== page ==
Date Published: January 27, 2017
Publisher: Public Library of Science
Author(s): Wil Lieberman-Cribbin, Bian Liu, Samantha Schneider, Rebecca Schwartz, Emanuela Taioli, Jeffrey Shaman.
Hurricane Sandy caused extensive physical and economic damage; the long-term mental health consequences are unknown. Flooding is a central component of hurricane exposure, influencing mental health through multiple pathways that unfold over months after flooding recedes. Here we assess the concordance in self-reported and Federal Emergency Management (FEMA) flood exposure after Hurricane Sandy and determine the associations between flooding and anxiety, depression, and post-traumatic stress disorder (PTSD). Self-reported flood data and mental health symptoms were obtained through validated questionnaires from New York City and Long Island residents (N = 1231) following Sandy. Self-reported flood data was compared to FEMA data obtained from the FEMA Modeling Task Force Hurricane Sandy Impact Analysis. Multivariable logistic regressions were performed to determine the relationship between flooding exposure and mental health outcomes. There were significant discrepancies between self-reported and FEMA flood exposure data. Self-reported dichotomous flooding was positively associated with anxiety (ORadj: 1.5 [95% CI: 1.1–1.9]), depression (ORadj: 1.7 [1.3–2.2]), and PTSD (ORadj: 2.5 [1.8–3.4]), while self-reported continuous flooding was associated with depression (ORadj: 1.1 [1.01–1.12]) and PTSD (ORadj: 1.2 [1.1–1.2]). Models with FEMA dichotomous flooding (ORadj: 2.1 [1.5–2.8]) or FEMA continuous flooding (ORadj: 1.1 [1.1–1.2]) were only significantly associated with PTSD. Associations between mental health and flooding vary according to type of flood exposure measure utilized. Future hurricane preparedness and recovery efforts must integrate micro and macro-level flood exposures in order to accurately determine flood exposure risk during storms and realize the long-term importance of flooding on these three mental health symptoms.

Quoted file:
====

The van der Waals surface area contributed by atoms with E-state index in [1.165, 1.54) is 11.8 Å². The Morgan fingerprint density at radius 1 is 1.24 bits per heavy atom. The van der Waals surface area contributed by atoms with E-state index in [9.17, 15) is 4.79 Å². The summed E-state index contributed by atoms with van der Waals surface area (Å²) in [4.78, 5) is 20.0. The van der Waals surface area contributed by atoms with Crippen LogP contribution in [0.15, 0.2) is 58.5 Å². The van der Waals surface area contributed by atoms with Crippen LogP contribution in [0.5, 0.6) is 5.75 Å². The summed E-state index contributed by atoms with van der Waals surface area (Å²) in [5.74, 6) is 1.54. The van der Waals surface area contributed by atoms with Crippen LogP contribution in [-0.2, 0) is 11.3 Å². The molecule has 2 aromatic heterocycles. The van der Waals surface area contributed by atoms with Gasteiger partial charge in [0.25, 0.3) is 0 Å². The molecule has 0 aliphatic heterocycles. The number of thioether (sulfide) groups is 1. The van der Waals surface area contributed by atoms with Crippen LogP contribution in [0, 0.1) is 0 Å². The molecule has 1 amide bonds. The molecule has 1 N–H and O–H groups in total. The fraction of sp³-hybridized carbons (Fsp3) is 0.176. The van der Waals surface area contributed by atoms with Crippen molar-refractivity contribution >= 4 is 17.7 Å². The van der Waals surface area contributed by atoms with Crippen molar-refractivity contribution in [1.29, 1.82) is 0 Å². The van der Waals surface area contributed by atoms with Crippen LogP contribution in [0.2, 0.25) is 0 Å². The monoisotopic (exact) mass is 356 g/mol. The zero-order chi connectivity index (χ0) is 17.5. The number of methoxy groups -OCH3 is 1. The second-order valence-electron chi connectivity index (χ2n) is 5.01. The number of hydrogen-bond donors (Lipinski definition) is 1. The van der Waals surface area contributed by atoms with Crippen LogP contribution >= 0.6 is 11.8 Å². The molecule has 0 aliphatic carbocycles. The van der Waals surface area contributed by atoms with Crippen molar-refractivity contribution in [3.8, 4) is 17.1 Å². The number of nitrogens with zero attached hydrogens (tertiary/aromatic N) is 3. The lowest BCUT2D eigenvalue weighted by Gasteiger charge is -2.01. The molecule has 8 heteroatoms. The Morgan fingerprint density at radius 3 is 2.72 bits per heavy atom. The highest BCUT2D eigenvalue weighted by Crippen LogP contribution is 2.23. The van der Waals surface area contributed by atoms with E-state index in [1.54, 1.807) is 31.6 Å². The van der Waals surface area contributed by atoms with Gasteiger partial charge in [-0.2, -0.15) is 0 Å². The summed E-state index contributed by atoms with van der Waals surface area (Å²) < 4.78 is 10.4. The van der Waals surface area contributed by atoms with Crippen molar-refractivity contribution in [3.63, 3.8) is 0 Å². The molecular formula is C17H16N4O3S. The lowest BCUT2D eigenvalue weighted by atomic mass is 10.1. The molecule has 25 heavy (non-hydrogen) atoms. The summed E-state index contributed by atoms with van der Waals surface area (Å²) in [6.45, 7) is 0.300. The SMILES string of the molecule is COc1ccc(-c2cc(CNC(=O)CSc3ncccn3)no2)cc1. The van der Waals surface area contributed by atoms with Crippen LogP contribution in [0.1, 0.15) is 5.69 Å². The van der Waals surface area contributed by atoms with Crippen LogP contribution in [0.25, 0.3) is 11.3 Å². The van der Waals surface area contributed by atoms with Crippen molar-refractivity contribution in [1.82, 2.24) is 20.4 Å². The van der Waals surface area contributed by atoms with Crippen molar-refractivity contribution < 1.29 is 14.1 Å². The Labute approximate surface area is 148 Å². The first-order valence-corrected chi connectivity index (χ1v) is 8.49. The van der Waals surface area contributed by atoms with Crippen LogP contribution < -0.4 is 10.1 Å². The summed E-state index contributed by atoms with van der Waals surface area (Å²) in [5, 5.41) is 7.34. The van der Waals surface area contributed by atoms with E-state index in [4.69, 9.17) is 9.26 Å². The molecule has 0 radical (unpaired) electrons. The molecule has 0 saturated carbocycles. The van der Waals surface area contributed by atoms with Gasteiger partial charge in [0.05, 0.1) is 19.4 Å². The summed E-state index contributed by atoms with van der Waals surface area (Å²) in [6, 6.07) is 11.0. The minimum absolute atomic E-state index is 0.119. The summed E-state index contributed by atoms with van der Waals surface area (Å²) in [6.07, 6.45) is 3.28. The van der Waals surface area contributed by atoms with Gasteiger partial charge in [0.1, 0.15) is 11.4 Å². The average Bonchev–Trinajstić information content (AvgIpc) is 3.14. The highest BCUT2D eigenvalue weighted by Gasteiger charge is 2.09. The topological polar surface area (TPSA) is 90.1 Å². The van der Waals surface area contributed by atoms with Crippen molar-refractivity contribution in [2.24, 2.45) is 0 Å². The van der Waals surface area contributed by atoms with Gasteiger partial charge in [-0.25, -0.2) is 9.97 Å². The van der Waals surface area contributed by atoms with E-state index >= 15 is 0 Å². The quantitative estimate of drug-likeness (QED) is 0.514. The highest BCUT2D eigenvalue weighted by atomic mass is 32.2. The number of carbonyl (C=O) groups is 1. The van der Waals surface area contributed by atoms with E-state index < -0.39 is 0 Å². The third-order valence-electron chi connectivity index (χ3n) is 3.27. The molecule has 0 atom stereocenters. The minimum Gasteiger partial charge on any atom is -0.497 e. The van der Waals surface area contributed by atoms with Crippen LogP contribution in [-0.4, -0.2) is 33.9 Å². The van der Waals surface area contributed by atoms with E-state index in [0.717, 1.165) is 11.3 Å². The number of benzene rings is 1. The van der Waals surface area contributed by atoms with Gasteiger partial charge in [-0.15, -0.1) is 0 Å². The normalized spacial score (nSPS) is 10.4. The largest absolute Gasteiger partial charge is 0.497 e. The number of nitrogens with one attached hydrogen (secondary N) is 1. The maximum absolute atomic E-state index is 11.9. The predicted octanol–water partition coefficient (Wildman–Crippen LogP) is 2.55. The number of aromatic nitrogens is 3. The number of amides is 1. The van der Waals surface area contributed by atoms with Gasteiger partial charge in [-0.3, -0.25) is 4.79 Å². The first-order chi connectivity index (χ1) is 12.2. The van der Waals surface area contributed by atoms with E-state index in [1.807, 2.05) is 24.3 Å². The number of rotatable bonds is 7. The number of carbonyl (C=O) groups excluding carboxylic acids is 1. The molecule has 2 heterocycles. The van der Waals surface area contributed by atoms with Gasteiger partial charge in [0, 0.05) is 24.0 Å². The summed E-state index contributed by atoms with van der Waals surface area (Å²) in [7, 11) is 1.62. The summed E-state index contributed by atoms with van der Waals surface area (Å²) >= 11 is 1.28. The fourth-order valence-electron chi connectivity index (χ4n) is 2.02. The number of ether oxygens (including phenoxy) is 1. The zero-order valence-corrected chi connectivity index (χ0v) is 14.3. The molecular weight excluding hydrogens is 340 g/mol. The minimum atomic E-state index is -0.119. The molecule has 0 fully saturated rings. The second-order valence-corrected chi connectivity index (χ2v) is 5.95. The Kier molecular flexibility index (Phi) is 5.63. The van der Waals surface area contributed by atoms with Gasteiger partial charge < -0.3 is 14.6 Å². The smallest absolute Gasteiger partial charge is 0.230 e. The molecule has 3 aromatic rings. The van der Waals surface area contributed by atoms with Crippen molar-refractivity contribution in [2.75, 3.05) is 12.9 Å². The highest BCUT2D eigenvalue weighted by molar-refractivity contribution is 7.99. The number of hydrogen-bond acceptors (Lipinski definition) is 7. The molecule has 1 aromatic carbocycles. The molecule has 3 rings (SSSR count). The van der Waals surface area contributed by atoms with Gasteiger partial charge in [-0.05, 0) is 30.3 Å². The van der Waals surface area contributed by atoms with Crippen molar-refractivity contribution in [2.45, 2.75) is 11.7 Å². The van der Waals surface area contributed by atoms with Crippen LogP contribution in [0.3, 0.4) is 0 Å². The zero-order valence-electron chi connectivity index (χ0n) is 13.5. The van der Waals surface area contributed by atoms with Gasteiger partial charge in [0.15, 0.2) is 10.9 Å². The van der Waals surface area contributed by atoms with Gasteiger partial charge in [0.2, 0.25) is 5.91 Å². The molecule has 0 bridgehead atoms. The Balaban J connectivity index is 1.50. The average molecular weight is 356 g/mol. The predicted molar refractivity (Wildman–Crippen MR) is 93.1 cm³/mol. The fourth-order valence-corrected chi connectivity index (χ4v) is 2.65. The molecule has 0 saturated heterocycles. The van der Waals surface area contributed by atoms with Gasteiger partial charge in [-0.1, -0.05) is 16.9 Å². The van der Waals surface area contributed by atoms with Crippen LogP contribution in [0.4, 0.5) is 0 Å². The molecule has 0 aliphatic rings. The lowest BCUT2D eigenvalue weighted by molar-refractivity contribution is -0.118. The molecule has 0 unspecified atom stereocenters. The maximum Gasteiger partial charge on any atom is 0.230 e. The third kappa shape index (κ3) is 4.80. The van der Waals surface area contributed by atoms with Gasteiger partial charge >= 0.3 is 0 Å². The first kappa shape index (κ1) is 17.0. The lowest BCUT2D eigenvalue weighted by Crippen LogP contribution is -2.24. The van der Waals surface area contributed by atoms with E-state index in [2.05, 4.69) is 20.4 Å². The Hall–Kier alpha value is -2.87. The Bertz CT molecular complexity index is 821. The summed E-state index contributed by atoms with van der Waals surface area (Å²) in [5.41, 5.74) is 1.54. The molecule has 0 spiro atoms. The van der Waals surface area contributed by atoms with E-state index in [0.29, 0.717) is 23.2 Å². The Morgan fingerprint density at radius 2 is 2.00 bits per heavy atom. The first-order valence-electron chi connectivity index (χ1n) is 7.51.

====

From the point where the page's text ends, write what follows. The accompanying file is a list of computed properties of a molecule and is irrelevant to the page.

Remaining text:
Hurricane Sandy made landfall on the Northeastern United States on October 29th 2012, resulting in 159 deaths and an estimated economic cost of $65 billion . The unusual combination of the Hurricane, a nor’easter in early November, and coincidence with the full moon produced winds up to 90 mph and a storm-tide as high as 14 feet . One of the main components of hurricane exposure is flooding. New York and New Jersey residents experienced extensive damage from inundation and high winds, as well as interruptions in basic water, electrical, and transportation services. Approximately 8.5 million customers lost power with outages lasting from weeks to months, and 50 deaths resulted from power outages in cold weather . Over 650,000 houses and businesses were damaged or destroyed by Sandy, including 350,000 housing units in New Jersey and 300,000 homes destroyed in New York State, hundreds of buildings flooded in New York City (NYC), and 100,000 homes severely damaged or destroyed on Long Island (LI) .
This study is the first of its kind to compare macro and micro Hurricane Sandy flood exposure assessments and to examine the associations between flooding and mental health outcomes (anxiety, depression, PTSD) according to the type of flood exposure measurement used. Results indicated that there are significant discrepancies between self-reported and FEMA flood exposure data and that the associations between flooding and mental health outcomes vary according to the type of flood exposure measure utilized in the model, with self-perception of exposure being a stronger predictor of mental health outcomes than FEMA objective measurements. This finding has important public health implications as it underlines the importance of perception of danger, rather than objective measures, in determining mental health symptoms.
This study emphasizes the strong effect of the type of exposure measure used in identifying the associations between flood exposure and mental health outcomes. The importance of perception was highlighted by the fact that self-reported dichotomous flooding resulted in significant associations with all mental health outcomes, while dichotomous FEMA flooding was only associated with PTSD symptoms. While macro-level FEMA flood data is a relatively less expensive and faster way to provide exposure estimates spanning larger geographic areas affected by Hurricane Sandy than micro-level estimates from cohort studies, macro-level exposure estimates may underestimate the full mental health impact of the hurricane. Future efforts to assess mental health needs in affected populations must therefore incorporate both micro and macro-level flood exposures and integrate them in order to produce the most accurate evaluations. Flooding is a unique aspect of natural disasters since it can be prepared for through flood-prevention measures, and thus hurricane preparedness and recovery efforts must accurately determine flood exposure risk during storms, as well as realize the long-term importance of flooding on mental health concerns.